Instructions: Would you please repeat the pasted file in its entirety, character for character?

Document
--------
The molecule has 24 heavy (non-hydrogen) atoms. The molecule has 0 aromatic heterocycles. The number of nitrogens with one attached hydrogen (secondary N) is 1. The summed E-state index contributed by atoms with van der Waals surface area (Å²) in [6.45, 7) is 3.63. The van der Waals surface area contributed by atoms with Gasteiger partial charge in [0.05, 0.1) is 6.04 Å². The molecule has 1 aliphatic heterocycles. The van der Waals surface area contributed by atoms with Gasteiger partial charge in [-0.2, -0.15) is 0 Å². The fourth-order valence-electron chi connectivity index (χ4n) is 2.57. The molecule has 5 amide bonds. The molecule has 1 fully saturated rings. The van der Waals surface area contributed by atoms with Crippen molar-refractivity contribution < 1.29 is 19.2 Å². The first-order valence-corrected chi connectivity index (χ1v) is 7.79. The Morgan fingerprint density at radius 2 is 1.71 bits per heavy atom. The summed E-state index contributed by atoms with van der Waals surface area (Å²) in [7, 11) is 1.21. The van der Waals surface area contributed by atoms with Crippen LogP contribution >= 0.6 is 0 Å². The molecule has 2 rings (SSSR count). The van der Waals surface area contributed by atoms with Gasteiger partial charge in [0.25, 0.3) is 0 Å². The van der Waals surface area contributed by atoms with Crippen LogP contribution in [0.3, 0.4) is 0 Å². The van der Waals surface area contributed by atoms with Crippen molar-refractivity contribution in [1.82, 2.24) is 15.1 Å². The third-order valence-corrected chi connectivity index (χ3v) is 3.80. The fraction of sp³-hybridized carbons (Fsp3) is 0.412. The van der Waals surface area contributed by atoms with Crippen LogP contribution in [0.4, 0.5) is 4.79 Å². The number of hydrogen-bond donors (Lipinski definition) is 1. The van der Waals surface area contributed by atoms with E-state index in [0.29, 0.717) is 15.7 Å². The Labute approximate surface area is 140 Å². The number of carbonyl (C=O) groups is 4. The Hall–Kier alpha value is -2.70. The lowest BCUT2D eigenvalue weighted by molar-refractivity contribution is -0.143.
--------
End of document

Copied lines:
The molecule has 24 heavy (non-hydrogen) atoms. The molecule has 0 aromatic heterocycles. The number of nitrogens with one attached hydrogen (secondary N) is 1. The summed E-state index contributed by atoms with van der Waals surface area (Å²) in [6.45, 7) is 3.63. The van der Waals surface area contributed by atoms with Gasteiger partial charge in [0.05, 0.1) is 6.04 Å². The molecule has 1 aliphatic heterocycles. The van der Waals surface area contributed by atoms with Gasteiger partial charge in [-0.2, -0.15) is 0 Å². The fourth-order valence-electron chi connectivity index (χ4n) is 2.57. The molecule has 5 amide bonds. The molecule has 1 fully saturated rings. The van der Waals surface area contributed by atoms with Crippen molar-refractivity contribution < 1.29 is 19.2 Å². The first-order valence-corrected chi connectivity index (χ1v) is 7.79. The Morgan fingerprint density at radius 2 is 1.71 bits per heavy atom. The summed E-state index contributed by atoms with van der Waals surface area (Å²) in [7, 11) is 1.21. The van der Waals surface area contributed by atoms with Crippen LogP contribution >= 0.6 is 0 Å². The molecule has 2 rings (SSSR count). The van der Waals surface area contributed by atoms with Gasteiger partial charge in [0.25, 0.3) is 0 Å². The van der Waals surface area contributed by atoms with Crippen LogP contribution in [0.3, 0.4) is 0 Å². The van der Waals surface area contributed by atoms with Crippen molar-refractivity contribution in [1.82, 2.24) is 15.1 Å². The third-order valence-corrected chi connectivity index (χ3v) is 3.80. The fraction of sp³-hybridized carbons (Fsp3) is 0.412. The van der Waals surface area contributed by atoms with Crippen LogP contribution in [0.4, 0.5) is 4.79 Å². The number of hydrogen-bond donors (Lipinski definition) is 1. The van der Waals surface area contributed by atoms with E-state index in [0.29, 0.717) is 15.7 Å². The Labute approximate surface area is 140 Å². The number of carbonyl (C=O) groups is 4. The Hall–Kier alpha value is -2.70. The lowest BCUT2D eigenvalue weighted by molar-refractivity contribution is -0.143.